• lamination

    A print is laminated by fusing cellophane to its surface. The laminate improves the print’s durability and protects it from solvents and moisture. Tinted cellophane adds a colorized effect and may also be employed as a decorative element. Cellophane, a transparent film of regenerated cellulose, became popular in 1930, shortly after it was first developed.

  • mount

    Mounted photographs are adhered to a secondary support of paper, card stock, or thick board. The mount can be larger than the print or trimmed flush to its edges, and multiple mounts may support a single photograph. The mount adds rigidity to the print to protect it during handling or prepare it for display, and it can be part of the format of a portfolio or album. Artists often sign the work on the mount, either on the print’s verso or one of the margins on the recto.

  • negative print

    A negative print looks like the negative it is made from, with the same reversal of light and dark tones. It is made by exposing a second, intermediate material—either film, glass, or paper negative—to create an intermediate step, also known as an interpositive. When paper is exposed to light through the interpositive, the result is a negative print.

  • overlay

    A photograph being prepared for photomechanical reproduction in a magazine or advertisement would almost always have some additions made to it, such as graphic or typographical elements, drawn or printed images, airbrushing, or a combination of the three. To protect the photograph during these additions, a sheet of transparent material such as acetate would be attached on top before they were carried out (and could be removed afterward). The overlay was a more receptive substrate then the slightly water-repellent emulsion.

  • palladium print

    Palladium prints are made with a process that is closely related to that of platinum prints. The paper is sensitized with a solution of iron oxalate and a palladium salt and, once exposed, developed in sodium citrate, cleared (a chemical process that allows the unexposed sensitizer to be soluble in water), and washed to remove residual chemicals, leaving a final image consisting of fine metallic palladium. Palladium prints are prized for their rich, warm tonal scale, their durability, and their resistance to fading. Palladiotype, a palladium paper produced by the Platinotype Company, was introduced during World War I as a less-expensive alternative to platinum paper, which was in short supply.

  • photogram

    When objects are placed directly on an unexposed sheet of photographic paper that is then exposed to light, the result is a photogram. Photograms can be made on any light-sensitive surface and with any photographic process, including daguerreotype plates, printing-out paper, gelatin silver paper, and nonsilver processes such as cyanotype or diazotype. The paper is developed and fixed in the normal way. Photograms were the earliest form of photography and remain the simplest.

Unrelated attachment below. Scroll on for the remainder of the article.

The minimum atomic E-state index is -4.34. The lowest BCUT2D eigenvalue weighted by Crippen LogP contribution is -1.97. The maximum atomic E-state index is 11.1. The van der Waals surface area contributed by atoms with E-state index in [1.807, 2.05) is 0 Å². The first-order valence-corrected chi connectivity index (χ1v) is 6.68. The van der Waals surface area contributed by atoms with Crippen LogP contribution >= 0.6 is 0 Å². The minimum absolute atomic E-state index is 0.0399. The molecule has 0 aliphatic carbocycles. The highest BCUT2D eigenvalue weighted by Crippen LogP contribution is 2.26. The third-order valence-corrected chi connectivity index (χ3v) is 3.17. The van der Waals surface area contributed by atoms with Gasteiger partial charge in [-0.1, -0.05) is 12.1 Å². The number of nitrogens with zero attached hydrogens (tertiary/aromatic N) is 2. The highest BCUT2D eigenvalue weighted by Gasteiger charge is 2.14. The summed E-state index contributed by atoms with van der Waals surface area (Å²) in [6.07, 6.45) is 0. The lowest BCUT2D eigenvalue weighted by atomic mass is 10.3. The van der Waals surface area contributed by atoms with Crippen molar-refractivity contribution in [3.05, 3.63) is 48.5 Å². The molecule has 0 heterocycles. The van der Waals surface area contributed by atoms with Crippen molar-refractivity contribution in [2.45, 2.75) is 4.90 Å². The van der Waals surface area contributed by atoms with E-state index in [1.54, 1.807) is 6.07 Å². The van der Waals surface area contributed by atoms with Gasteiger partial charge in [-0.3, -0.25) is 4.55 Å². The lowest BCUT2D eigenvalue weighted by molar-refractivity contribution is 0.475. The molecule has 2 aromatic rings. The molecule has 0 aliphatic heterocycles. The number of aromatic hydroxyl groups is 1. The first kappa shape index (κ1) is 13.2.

• photographic postcard

    Photographic postcard paper has the same measurements and postal markings as a standard postcard, with the paper company’s trademark stamped on the back and light-sensitive emulsion on the front. Consumers print their own images, as they would on regular photographic paper, using either developing-out or printing-out processes. Postcard stock was widely available by the early twentieth century and was so popular that most of the major paper manufacturers produced their own brands. Some companies even produced postcard-format negatives.

  • photomontage

    See collage

  • pigment print

    Pigment prints are made using a family of imaging systems based on the light sensitivity of bichromate compounds combined with inert pigments in any color. When bichromates are added to transparent organic colloids such as gelatin, albumin, or gum arabic, they cause the colloid to harden and become insoluble in the areas where it is exposed to light, as the unexposed portions of both colloid and pigment are washed away. In each process—carbon print, bromoil print, gum bichromate print, direct carbon print, and others—this change can be manipulated to achieve various artistic effects, such as by using a brush on the wet pigmented colloid to impart painterly brush strokes or a pictorial effect that resembles drawing. The final pigment image of the finished print is more durable than those produced by any other photographic process.

  • platinum print

    Platinum prints are created using a process based on the light sensitivity of a combination of iron oxalate and a platinum salt. After the sensitized paper is exposed, the print is developed in potassium oxalate and then cleared (a chemical process that allows the unexposed sensitizer to be soluble in water) and washed to remove residual chemicals, leaving a final image consisting of finely divided metallic platinum. Platinum prints are prized for their rich tonal scale and durability. Platinotype was the original platinum paper invented and marketed by William Willis, Jr., and his Platinotype Company of London.